In Brief: New Peddling Ordinance Passes on First Reading

Commission works until midnight to handle its agenda at Monday night meeting.

The Royal Oak City Commission worked four and a half hours to complete its agenda at Monday night’s regular meeting.

City approves public hearing on vacating Sagamore Boulevard

Commissioners approved a request to set public hearing in four weeks to vacate Sagamore Boulevard and abandon easements. The hearing on Sept. 17 will allow residents and businesses near the at 30776 Woodward Ave. to provide comments for and against vacating the right-of-way.

The owners of the in its place on the site near Woodward Avenue and Coolidge Highway. The owners are exploring options to expand the footprint of the site before finalizing their plans, said Mayor Jim Ellison. 

At the September public hearing, Mayor Pro Tem Patricia Capello said it will be important to hear from the t to make sure there is adequate access to a string of apartments near Sagamore Boulevard, should the street be vacated. 

Commissioner Peggy Goodwin said she would like to see conceptual plans for the development the new owners have in mind, and Commissioner Mike Fournier asked for financial metrics on the proposed vacation.

Peddling ordinance passes the first reading

City Attorney Dave Gillam introduced language to a proposed amendment to the city's peddling ordinance on Monday night that would prohibit commericial solicitors from entering onto to a property that is on a "Do Not Knock" registry. A peddler that violates the ordinance could be fined up to $500. 

Under the new ordinance the City Clerk would be responsible for establishing the registry. Anyone who wished to be placed on the list would have to submit a written request form. The registry would be provided to anyone issued a peddler's license and would would also be made available on the city's website.

The ordinance would not prevent political, religious or non-profit door solicitors.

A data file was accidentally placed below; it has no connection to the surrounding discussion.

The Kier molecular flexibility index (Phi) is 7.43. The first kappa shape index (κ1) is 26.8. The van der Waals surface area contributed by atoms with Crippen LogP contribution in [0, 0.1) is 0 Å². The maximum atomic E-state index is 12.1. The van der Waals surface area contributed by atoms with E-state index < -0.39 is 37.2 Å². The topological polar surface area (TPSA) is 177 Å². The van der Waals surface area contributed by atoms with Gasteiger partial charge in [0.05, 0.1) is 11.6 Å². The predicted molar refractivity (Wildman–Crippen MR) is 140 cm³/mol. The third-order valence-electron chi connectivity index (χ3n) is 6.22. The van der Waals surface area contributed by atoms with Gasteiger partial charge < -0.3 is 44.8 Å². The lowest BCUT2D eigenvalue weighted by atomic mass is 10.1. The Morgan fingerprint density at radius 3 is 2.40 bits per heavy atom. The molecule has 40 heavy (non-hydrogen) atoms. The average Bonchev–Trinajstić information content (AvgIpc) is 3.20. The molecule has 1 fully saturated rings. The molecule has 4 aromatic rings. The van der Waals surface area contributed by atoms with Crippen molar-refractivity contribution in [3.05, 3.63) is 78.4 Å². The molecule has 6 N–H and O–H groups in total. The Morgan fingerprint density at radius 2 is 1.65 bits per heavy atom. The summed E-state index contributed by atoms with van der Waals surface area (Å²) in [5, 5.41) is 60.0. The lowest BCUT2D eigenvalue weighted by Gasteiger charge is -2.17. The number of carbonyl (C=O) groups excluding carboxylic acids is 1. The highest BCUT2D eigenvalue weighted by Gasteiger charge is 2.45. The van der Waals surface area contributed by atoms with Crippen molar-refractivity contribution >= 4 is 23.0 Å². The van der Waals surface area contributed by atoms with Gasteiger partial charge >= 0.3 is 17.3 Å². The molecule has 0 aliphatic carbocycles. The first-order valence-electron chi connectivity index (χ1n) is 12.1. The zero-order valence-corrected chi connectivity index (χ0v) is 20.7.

In February, saying they believed residents are weary of door-to-door salespeople. 

Commissioners Jim Rasor, Kyle DuBuc and Mike Fournier argued the registry would create a lot of paperwork for the City Clerk and would be unreliable. The list could be issued to a peddler and outdated within minutes, argued Rasor, who proposed the city issue an official "Do Not Knock" sticker instead, which included a warning of the $500 fine for knocking.

Commissioner DuBuc agreed the new ordinance created excessive bureaucracy and would not discourage criminals.

"There is only one thing worse than doing nothing, and that is doing nothing and calling it something," DuBuc said.

The mayor was a "yes" vote on first reading of the ordinance, saying he believed it is the essence of what residents want and that there is still time to look at "tweaking it" at the second reading.

Alan August 21, 2012 at 03:35 PM
This is the feeble response from Royal Oak to the Nancy Dailey murder. This pretty much will be an ordinance that won't be enforced. Why bother? The city commission spends more time flapping their lips on a non-issue like this, yet they spend no time talking about the multi-million retiree healthcare liability. That's the 800 lb gorilla in the room.